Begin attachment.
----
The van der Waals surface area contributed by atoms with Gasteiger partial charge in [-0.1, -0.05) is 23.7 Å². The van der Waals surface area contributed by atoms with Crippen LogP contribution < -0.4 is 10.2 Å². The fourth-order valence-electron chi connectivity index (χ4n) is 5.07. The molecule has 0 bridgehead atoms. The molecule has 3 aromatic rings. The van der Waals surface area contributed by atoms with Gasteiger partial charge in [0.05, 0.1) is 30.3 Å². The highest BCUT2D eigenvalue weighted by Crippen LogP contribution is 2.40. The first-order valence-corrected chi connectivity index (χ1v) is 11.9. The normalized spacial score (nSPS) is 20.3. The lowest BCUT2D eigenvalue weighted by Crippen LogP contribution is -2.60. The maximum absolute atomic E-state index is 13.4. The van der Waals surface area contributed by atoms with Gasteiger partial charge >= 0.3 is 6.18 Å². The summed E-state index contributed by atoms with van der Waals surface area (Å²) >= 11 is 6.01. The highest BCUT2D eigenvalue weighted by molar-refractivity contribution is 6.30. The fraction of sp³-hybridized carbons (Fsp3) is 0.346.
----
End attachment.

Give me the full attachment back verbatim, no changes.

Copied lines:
The van der Waals surface area contributed by atoms with Gasteiger partial charge in [-0.1, -0.05) is 23.7 Å². The van der Waals surface area contributed by atoms with Crippen LogP contribution < -0.4 is 10.2 Å². The fourth-order valence-electron chi connectivity index (χ4n) is 5.07. The molecule has 0 bridgehead atoms. The molecule has 3 aromatic rings. The van der Waals surface area contributed by atoms with Gasteiger partial charge in [0.05, 0.1) is 30.3 Å². The highest BCUT2D eigenvalue weighted by Crippen LogP contribution is 2.40. The first-order valence-corrected chi connectivity index (χ1v) is 11.9. The normalized spacial score (nSPS) is 20.3. The lowest BCUT2D eigenvalue weighted by Crippen LogP contribution is -2.60. The maximum absolute atomic E-state index is 13.4. The van der Waals surface area contributed by atoms with Gasteiger partial charge >= 0.3 is 6.18 Å². The summed E-state index contributed by atoms with van der Waals surface area (Å²) >= 11 is 6.01. The highest BCUT2D eigenvalue weighted by molar-refractivity contribution is 6.30. The fraction of sp³-hybridized carbons (Fsp3) is 0.346.